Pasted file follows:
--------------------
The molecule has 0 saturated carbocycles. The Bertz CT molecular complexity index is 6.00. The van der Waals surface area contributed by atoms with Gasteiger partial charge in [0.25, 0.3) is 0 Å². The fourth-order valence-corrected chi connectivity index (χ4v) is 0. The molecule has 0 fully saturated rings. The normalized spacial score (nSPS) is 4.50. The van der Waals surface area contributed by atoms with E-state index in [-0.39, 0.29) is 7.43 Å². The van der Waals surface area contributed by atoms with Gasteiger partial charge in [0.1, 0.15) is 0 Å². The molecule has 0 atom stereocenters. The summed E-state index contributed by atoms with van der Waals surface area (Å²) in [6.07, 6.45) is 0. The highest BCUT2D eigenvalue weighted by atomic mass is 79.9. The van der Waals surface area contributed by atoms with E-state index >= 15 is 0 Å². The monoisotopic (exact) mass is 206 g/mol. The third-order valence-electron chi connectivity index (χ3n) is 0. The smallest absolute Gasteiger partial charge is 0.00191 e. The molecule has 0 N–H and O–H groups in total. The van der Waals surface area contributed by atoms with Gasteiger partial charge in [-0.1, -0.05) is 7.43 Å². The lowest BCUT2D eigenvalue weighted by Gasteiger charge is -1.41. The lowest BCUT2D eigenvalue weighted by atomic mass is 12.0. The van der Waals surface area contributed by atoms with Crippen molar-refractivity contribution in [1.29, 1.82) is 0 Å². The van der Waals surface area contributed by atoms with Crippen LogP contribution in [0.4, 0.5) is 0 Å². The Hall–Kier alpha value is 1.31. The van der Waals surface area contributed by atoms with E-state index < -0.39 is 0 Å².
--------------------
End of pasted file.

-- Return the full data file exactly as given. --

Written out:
The molecule has 0 saturated carbocycles. The Bertz CT molecular complexity index is 6.00. The van der Waals surface area contributed by atoms with Gasteiger partial charge in [0.25, 0.3) is 0 Å². The fourth-order valence-corrected chi connectivity index (χ4v) is 0. The molecule has 0 fully saturated rings. The normalized spacial score (nSPS) is 4.50. The van der Waals surface area contributed by atoms with E-state index in [-0.39, 0.29) is 7.43 Å². The van der Waals surface area contributed by atoms with Gasteiger partial charge in [0.1, 0.15) is 0 Å². The molecule has 0 atom stereocenters. The summed E-state index contributed by atoms with van der Waals surface area (Å²) in [6.07, 6.45) is 0. The highest BCUT2D eigenvalue weighted by atomic mass is 79.9. The van der Waals surface area contributed by atoms with E-state index >= 15 is 0 Å². The monoisotopic (exact) mass is 206 g/mol. The third-order valence-electron chi connectivity index (χ3n) is 0. The smallest absolute Gasteiger partial charge is 0.00191 e. The molecule has 0 N–H and O–H groups in total. The van der Waals surface area contributed by atoms with Gasteiger partial charge in [-0.1, -0.05) is 7.43 Å². The lowest BCUT2D eigenvalue weighted by Gasteiger charge is -1.41. The lowest BCUT2D eigenvalue weighted by atomic mass is 12.0. The van der Waals surface area contributed by atoms with Crippen molar-refractivity contribution in [1.29, 1.82) is 0 Å². The van der Waals surface area contributed by atoms with Crippen LogP contribution in [0.4, 0.5) is 0 Å². The Hall–Kier alpha value is 1.31. The van der Waals surface area contributed by atoms with E-state index < -0.39 is 0 Å².